“You should always submit a cover letter, even if they don't ask for one.”
You're sending an email to a younger person who's applying for her first job out of college. She asked you if you think it's important to include a cover letter when she applies for jobs. You do think it's important, so this is what you write.
You should always submit a cover letter, even if they don't ask for one.
When you "submit" an application, a homework assignment, or some other official document, it means that you give it to the person or organization who has asked for it and who has authority over it. For example, you "submit" a job application to the company that might hire you.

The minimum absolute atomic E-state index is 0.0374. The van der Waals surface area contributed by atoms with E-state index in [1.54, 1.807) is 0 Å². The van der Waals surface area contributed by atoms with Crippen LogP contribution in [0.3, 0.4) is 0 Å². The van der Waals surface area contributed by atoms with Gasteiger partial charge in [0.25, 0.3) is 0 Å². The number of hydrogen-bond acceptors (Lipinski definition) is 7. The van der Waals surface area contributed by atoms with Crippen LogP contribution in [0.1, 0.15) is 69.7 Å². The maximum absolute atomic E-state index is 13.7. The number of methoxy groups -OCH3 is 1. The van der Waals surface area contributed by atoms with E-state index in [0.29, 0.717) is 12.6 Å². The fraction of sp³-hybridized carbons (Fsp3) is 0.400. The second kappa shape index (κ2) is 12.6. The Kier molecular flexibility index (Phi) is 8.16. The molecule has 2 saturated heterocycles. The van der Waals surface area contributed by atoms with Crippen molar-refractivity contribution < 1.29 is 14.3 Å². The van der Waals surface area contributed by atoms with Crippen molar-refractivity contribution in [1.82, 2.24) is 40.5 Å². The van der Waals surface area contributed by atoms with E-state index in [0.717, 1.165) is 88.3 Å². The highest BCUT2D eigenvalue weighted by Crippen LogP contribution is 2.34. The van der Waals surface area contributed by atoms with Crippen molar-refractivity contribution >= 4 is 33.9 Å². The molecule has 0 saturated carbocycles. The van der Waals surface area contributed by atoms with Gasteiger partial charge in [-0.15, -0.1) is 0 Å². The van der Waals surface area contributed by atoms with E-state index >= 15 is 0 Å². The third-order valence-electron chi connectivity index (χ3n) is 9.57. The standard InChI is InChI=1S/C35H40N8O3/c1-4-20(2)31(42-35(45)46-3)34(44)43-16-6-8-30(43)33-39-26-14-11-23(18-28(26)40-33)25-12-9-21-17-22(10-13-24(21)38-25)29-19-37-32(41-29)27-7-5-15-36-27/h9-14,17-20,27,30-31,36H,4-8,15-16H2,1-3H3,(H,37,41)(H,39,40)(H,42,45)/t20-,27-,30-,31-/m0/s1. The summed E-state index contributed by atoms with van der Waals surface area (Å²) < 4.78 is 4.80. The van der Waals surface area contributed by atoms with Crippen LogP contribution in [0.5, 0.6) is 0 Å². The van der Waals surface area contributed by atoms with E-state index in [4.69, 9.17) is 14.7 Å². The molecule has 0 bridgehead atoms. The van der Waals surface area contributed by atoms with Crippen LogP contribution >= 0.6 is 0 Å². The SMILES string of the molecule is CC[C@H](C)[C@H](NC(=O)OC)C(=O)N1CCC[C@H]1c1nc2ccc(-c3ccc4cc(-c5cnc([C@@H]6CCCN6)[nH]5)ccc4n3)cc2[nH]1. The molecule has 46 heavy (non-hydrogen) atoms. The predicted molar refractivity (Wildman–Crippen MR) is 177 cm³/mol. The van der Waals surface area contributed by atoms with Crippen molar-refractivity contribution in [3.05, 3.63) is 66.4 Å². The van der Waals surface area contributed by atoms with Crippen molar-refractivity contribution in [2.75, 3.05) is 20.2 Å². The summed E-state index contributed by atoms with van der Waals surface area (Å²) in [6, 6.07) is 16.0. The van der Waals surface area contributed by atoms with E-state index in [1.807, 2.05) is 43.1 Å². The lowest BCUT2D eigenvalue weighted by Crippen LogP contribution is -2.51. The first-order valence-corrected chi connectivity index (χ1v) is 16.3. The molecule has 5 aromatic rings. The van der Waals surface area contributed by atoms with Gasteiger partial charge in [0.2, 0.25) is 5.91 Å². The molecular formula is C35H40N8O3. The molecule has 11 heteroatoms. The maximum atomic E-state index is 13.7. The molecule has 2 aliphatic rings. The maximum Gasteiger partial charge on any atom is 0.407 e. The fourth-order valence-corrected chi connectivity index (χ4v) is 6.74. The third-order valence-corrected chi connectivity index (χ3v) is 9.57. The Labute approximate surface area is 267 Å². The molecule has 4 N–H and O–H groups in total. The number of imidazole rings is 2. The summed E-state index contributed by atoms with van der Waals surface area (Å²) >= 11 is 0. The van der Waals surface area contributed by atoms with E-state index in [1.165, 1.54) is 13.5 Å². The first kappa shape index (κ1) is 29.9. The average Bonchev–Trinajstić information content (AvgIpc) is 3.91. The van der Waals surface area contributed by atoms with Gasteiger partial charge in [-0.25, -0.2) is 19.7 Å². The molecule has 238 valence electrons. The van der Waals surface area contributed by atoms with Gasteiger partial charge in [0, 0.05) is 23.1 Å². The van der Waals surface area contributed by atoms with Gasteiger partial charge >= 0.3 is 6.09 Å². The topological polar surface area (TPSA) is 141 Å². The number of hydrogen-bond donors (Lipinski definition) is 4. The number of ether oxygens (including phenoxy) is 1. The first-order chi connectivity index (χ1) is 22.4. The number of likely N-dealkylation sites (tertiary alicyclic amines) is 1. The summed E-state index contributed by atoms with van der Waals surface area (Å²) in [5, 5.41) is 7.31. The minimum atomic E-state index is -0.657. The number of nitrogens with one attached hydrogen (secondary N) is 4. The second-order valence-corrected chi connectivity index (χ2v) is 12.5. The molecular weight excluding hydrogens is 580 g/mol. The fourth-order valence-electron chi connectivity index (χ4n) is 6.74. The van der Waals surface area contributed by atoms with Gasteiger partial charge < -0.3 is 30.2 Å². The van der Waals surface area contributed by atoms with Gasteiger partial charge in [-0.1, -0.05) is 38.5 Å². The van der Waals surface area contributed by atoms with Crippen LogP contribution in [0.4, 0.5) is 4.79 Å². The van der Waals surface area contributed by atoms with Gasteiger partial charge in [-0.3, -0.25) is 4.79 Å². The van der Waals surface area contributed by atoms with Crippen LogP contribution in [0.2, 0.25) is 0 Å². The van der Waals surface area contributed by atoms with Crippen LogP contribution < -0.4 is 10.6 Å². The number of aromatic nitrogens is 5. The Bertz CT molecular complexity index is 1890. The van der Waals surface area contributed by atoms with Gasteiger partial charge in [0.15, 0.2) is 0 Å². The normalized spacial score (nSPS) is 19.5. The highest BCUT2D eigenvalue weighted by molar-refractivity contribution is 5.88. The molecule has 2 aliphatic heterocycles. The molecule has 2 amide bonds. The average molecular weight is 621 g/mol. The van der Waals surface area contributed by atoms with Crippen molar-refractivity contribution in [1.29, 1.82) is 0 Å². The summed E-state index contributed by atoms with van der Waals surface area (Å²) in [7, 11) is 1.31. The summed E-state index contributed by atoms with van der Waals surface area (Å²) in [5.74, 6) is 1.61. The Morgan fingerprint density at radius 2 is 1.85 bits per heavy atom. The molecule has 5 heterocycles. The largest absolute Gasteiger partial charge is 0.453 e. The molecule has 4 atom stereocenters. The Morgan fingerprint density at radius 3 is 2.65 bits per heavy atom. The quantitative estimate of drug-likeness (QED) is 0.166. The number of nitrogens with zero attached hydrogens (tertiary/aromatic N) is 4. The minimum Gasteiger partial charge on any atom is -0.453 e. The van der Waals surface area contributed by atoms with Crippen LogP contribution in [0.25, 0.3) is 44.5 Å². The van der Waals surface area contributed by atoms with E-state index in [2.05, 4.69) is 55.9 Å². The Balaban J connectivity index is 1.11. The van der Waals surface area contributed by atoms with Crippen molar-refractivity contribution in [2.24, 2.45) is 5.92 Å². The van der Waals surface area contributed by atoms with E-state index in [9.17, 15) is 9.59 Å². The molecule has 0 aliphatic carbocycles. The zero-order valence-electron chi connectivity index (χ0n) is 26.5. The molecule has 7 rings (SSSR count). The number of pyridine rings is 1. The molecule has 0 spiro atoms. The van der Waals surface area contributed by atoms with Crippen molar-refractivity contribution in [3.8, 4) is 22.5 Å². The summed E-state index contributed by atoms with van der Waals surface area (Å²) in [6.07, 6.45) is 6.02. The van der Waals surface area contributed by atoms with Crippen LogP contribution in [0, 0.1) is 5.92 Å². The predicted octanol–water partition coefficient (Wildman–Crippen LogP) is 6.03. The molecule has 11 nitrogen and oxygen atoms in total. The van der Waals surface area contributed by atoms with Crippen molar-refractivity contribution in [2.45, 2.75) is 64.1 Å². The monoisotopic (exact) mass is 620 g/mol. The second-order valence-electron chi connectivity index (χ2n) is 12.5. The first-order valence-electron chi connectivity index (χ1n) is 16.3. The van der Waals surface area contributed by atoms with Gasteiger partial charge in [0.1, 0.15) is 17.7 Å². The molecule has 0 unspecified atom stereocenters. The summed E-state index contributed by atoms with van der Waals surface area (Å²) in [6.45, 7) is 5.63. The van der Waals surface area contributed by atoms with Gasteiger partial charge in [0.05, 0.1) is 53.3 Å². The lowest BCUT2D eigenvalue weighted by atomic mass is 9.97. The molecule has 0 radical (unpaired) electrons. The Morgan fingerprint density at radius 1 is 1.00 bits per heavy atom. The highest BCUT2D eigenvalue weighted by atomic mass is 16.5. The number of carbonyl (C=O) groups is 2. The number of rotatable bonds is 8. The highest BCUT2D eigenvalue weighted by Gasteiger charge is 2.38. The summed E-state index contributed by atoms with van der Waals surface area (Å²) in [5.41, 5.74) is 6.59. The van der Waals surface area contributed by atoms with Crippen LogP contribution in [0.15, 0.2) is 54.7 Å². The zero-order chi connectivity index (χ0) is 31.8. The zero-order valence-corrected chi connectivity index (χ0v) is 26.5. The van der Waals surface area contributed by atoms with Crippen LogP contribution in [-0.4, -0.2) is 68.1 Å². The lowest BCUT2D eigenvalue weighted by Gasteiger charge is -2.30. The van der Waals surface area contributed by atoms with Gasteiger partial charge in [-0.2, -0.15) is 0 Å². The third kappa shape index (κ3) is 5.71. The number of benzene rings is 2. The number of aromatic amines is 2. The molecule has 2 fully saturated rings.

The word "submit" is a slightly formal word. In casual conversation, you can use the phrase "turn in (something) or "turn it in":
Make sure to turn in your application by Friday.
In the U.S., a "cover letter" is a letter that you include with your resume when applying for a job. It's usually a few sentences long and describes why you are applying for the job and why the company should consider you for the position.